Catholic exegetes do at times go through Greek this and Greek that, through convoluted cultural situations in 1st century Palestine and the Roman Empire, to come up with new interpretations which see the Bible as neutral on the question of gay sex. However, the vast majority of respected Catholic scholars, exegetes and theologians don’t buy it. And when they look at the view of gay sex, as developed in the primitive Christian communities, they see no acceptance of gay sex. Then, when they look at the writings of ancient Fathers, they see even more explicit and clear condemnation of gay sex with the use of “abomination” language to boot.
Bottom line, I don’t see how Catholicism could accept gay sex, and gay marriage, without totally alienating those in the Catholic Church who stand by the classic interpretations of Scripture and Tradition on this question. Even more so, in an age when Catholicism is trying to dialogue more intensely with the hundreds of millions of Christians of the ancient churches of Eastern Orthodoxy, the reversal or turnabout of two millennia of faith and Tradition would doom forever any hope of reunion with the ancient churches of the East.
Anon: I don’t want to throw the possibility of me having a relationship, marriage and family away, because what if that ends up being my vocation? In short, I don’t think I should have to choose and I don’t think while these inclinations are naturally objectively dis-ordered, that they are sinful when performed out of love like a regular straight couple.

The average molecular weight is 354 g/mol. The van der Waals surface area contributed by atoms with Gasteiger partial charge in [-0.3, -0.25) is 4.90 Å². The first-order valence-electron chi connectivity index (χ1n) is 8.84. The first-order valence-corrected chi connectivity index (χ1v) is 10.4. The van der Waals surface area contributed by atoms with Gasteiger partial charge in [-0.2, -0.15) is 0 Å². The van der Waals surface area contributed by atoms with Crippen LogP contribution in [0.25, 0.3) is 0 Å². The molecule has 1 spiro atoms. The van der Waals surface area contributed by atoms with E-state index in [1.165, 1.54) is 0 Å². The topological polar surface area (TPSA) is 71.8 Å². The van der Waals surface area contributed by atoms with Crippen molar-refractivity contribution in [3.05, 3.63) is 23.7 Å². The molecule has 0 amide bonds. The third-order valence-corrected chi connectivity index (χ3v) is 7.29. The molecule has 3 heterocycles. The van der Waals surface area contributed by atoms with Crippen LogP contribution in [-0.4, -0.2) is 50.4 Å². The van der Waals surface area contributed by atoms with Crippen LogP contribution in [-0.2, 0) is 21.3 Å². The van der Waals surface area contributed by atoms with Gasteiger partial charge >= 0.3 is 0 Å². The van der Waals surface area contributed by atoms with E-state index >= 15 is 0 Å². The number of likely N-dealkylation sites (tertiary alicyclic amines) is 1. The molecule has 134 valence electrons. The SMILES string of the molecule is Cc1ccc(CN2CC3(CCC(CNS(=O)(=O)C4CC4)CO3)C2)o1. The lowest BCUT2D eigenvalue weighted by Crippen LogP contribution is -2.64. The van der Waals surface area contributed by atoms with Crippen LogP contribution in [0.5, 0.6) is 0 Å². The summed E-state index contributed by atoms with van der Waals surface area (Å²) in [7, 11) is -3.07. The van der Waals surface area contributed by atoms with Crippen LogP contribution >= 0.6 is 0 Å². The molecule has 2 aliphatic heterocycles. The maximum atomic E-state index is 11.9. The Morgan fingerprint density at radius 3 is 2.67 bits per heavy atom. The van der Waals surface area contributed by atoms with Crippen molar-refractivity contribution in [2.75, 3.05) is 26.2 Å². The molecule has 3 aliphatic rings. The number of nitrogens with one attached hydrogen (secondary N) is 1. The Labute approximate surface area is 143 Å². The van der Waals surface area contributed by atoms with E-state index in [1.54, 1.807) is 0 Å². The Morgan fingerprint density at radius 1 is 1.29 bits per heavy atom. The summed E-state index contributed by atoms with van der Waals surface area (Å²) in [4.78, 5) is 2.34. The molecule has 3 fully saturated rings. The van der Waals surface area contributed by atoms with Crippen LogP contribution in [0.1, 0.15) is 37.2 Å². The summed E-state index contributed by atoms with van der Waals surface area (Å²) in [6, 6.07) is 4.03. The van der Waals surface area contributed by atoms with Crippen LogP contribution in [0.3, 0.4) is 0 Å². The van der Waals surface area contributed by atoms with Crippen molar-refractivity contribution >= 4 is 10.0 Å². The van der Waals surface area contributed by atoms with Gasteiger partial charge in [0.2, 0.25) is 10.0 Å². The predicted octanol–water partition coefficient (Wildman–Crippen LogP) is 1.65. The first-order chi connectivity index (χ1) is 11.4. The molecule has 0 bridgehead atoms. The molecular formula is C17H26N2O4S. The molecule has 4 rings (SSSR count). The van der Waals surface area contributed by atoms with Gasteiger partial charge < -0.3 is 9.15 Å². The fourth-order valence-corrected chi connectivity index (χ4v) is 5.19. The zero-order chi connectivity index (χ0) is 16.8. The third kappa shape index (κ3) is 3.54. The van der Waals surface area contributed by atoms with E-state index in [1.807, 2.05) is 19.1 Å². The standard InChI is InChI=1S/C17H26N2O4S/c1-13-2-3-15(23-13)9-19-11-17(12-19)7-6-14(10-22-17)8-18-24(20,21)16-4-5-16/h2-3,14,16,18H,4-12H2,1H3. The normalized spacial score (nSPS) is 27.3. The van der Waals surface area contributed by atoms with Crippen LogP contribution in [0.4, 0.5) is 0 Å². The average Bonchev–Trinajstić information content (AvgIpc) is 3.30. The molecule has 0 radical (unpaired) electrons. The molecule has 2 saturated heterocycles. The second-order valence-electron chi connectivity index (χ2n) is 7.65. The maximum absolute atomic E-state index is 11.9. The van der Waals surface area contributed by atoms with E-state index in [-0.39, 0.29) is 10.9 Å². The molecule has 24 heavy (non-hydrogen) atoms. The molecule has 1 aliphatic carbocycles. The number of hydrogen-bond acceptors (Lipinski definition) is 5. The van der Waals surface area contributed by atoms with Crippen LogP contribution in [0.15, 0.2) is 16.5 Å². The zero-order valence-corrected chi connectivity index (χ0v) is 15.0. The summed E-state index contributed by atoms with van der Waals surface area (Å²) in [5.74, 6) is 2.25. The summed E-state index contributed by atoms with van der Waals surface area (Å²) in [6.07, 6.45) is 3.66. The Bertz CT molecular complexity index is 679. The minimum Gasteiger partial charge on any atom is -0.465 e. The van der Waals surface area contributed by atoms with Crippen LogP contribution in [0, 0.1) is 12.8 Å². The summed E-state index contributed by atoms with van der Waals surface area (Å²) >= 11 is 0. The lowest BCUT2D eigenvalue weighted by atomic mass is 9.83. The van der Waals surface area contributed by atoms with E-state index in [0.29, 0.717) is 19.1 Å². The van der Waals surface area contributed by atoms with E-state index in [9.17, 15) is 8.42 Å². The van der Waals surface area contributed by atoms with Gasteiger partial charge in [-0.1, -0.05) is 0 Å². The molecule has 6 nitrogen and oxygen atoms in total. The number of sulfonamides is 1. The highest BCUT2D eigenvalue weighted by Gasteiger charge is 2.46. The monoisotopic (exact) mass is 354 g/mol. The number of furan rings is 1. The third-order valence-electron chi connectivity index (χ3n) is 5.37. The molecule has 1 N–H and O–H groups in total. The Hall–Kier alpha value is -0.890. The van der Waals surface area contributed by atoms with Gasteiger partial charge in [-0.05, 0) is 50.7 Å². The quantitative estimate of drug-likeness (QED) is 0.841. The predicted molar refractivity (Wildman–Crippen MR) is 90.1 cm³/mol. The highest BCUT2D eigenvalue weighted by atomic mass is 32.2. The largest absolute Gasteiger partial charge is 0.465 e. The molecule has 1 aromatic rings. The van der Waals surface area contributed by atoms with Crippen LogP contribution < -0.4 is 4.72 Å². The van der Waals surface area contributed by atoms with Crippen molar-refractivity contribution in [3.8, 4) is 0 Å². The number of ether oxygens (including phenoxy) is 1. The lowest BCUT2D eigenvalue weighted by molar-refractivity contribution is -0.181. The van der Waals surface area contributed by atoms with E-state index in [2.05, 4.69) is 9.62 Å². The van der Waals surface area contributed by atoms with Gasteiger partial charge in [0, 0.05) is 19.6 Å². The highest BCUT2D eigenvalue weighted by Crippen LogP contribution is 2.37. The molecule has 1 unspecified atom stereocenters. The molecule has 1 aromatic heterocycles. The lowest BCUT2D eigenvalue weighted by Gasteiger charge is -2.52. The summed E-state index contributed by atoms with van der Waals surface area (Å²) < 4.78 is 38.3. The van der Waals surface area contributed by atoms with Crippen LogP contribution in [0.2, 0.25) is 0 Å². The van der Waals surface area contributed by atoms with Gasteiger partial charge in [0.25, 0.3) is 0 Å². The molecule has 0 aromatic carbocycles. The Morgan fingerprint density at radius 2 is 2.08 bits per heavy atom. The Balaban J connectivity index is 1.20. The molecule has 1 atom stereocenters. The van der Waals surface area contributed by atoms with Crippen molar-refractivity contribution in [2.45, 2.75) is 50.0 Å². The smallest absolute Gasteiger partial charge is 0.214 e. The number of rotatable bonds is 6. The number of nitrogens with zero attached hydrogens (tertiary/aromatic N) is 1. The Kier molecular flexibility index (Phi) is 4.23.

“Out of love like a regular straight couple” is another phrase which is used often in the Catholic gay community. But let’s clarify that the vast majority of gay couples do not want to abide by the same moral teachings as a “regular straight couple” in the Catholic community.
This is the difficulty of using phrases like “performed out of love.” It sounds nice. Actually, it sounds great. In our regular marriage preparation, we tell straight couples that it is not enough to perform out of love, but that the Church opposes divorce, contraception, and the unions entered into by people who have not grown sufficiently in maturity and responsibility. And yet, my impression in these debates is that many Catholic gay couples believe that they should have a special category, or special rules to follow, when it comes to their way of performing out of love.
The vast majority of gay couples do not want to be married. Even the vast majority of Catholic gay couples do not want to be married. If they do get married, they do not want to be told that they have to remain with that partner for life. Even though straight couples have high rates of divorce, there are even much higher rates of split up among gay couples. Furthermore, most gay couples do not wish to have children, nor do they see children as having an essential connection to marriage. For most of them, marriage is a bond of love, period. They don’t necessarily have to be faithful to that bond. They don’t necessarily have to be committed to that bond. And that bond, for the vast majority of gay couples, does not have to bring children along.